In the sleep quality model, our proposed method automatically selected a subset of 18 signal-based features and reached an accuracy of 0.75. As our sleep quality model has a sensitivity of 0.75, it can correctly identify the five sleep quality categories (very good, good, okay, fairly bad, and bad) with a probability of 75%. Decreasing skin temperature plays the most significant role in the created model. This finding is in congruence with the fact that nocturnal temperature dysregulation as an age-related sleep disturbance can contribute to sleep fragmentation.

The feeling refreshed model distinguished feeling refreshed and tiredness sleep records with an accuracy of 0.73 using 12 extracted features from physiological signals. The proposed method can detect records of tiredness in caregivers with a high specificity of 0.94. In this model, sleep efficiency is the most important feature that describes the ratio of the amount of time asleep to the amount of time in bed. The significance of sleep efficiency is another sign of poor sleep quality in CPWD, who suffer from less total sleep time and longer transition time from wakefulness to sleep.

This work is extendable in various directions. In addition to examining our current cross-sectional study on a larger cohort of CPWD, we intend to design a longitudinal study to assess the sleep quality of CPWD over time and the role it specifically plays in caregiving. We will enhance the performance of our current sleep assessment by embedding personal behaviors in the form of a personalized sleep evaluation system. Also, we plan to examine the sleep quality of other communities susceptible to poor sleep quality.

In other research studies, we have been using the E4 device for measuring stress through sleep as well as gameplay to better understand how the galvanic skin response sensor changes with performance. We plan on continuing to use the E4 in other studies as we try to learn more about the role of physiology in our everyday lives.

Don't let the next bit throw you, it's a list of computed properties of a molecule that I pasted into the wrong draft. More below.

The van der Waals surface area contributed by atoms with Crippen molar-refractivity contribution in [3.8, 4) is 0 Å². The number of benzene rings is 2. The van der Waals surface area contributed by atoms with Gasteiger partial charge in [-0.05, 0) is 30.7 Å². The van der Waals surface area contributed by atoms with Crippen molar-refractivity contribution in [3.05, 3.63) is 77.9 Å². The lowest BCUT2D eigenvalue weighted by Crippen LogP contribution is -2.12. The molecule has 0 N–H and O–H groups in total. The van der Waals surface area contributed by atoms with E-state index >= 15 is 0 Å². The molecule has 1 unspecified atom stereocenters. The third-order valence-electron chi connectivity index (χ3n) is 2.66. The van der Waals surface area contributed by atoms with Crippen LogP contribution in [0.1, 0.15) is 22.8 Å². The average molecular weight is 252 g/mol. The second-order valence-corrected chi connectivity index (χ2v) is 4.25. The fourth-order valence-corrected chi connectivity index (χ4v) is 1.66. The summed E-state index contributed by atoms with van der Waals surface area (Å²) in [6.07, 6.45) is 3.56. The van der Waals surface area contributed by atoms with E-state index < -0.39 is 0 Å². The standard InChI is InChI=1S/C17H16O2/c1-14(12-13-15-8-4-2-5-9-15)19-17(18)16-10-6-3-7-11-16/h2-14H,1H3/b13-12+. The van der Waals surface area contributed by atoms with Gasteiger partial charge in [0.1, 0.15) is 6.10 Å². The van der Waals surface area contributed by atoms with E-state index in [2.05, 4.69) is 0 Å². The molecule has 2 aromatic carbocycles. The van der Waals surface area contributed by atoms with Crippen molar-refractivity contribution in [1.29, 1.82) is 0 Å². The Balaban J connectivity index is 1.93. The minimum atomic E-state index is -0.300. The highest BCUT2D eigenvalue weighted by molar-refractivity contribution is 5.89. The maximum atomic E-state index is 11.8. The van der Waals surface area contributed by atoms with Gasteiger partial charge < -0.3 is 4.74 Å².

You can learn more about the E4 wristband by visiting or getting in touch with the team here.

About the Authors:

Reza Sadeghi recently successfully defended his Ph.D. dissertation in Computer Science entitled “Predicting Subjective Sleep Quality using Objective Measurements in Older Adults.” During his graduate studies, he investigated applied machine learning in the fields of healthcare, web mining, and learning analytics. Throughout his Ph.D., he was a graduate research assistant of Dr. Tanvi Banerjee in the Data Science for Healthcare Lab at Wright State University. He was also a research trainee at the division of Sleep and Circadian Disorders at Brigham and Women's Hospital, Harvard Medical School. He is an active member of the Institute of Electrical and Electronics Engineers (IEEE), IEEE Engineering in Medicine and Biology Society (EMBS), and the American Thoracic Society (ATS).

Dr. Tanvi Banerjee is an Assistant Professor in the Department of Computer Science and Engineering, with a secondary appointment at the Department of Geriatrics, Boonshoft School of Medicine at Wright State University. Her research interest lies in using technology to solve healthcare challenges specifically to manage chronic conditions in domains such as sickle cell disease and dementia. Using standard easy to use mobile technology, she employs machine learning and signal processing techniques to manage patient symptoms remotely as well as sustainably. Her current research within the geriatric population includes using fitness devices for stress assessment in caregivers of patients with dementia (featured in local media sources, Alzheimer’s Association, as well as in the Research Features special issue of Women in Science, 2018), as well as in measuring pain in patients with sickle cell disease.